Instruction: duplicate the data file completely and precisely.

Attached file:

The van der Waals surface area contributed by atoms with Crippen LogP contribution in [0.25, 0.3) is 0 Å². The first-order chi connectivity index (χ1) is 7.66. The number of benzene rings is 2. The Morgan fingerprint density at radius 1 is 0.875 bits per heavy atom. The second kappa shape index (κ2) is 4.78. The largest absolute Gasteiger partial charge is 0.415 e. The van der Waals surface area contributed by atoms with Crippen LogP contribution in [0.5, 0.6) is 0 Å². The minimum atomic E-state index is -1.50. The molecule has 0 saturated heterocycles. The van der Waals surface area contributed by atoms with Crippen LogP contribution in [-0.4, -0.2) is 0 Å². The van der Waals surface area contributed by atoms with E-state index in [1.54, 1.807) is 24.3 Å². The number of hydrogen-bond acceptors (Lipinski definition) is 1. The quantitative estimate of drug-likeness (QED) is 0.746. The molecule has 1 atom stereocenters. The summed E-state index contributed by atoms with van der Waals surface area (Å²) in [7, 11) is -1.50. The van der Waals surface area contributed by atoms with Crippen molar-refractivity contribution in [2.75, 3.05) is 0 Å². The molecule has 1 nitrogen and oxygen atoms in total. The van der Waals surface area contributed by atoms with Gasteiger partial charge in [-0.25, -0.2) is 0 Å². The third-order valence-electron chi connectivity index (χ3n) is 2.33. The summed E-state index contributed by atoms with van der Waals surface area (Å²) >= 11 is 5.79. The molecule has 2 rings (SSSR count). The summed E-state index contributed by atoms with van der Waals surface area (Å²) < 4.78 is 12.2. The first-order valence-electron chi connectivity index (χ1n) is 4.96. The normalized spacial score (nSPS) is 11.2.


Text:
The van der Waals surface area contributed by atoms with Crippen LogP contribution in [0.25, 0.3) is 0 Å². The first-order chi connectivity index (χ1) is 7.66. The number of benzene rings is 2. The Morgan fingerprint density at radius 1 is 0.875 bits per heavy atom. The second kappa shape index (κ2) is 4.78. The largest absolute Gasteiger partial charge is 0.415 e. The van der Waals surface area contributed by atoms with Crippen LogP contribution in [0.5, 0.6) is 0 Å². The minimum atomic E-state index is -1.50. The molecule has 0 saturated heterocycles. The van der Waals surface area contributed by atoms with Crippen LogP contribution in [-0.4, -0.2) is 0 Å². The van der Waals surface area contributed by atoms with E-state index in [1.54, 1.807) is 24.3 Å². The number of hydrogen-bond acceptors (Lipinski definition) is 1. The quantitative estimate of drug-likeness (QED) is 0.746. The molecule has 1 atom stereocenters. The summed E-state index contributed by atoms with van der Waals surface area (Å²) in [7, 11) is -1.50. The van der Waals surface area contributed by atoms with Crippen molar-refractivity contribution in [2.75, 3.05) is 0 Å². The molecule has 1 nitrogen and oxygen atoms in total. The van der Waals surface area contributed by atoms with Gasteiger partial charge in [-0.25, -0.2) is 0 Å². The third-order valence-electron chi connectivity index (χ3n) is 2.33. The summed E-state index contributed by atoms with van der Waals surface area (Å²) >= 11 is 5.79. The molecule has 2 rings (SSSR count). The summed E-state index contributed by atoms with van der Waals surface area (Å²) < 4.78 is 12.2. The first-order valence-electron chi connectivity index (χ1n) is 4.96. The normalized spacial score (nSPS) is 11.2.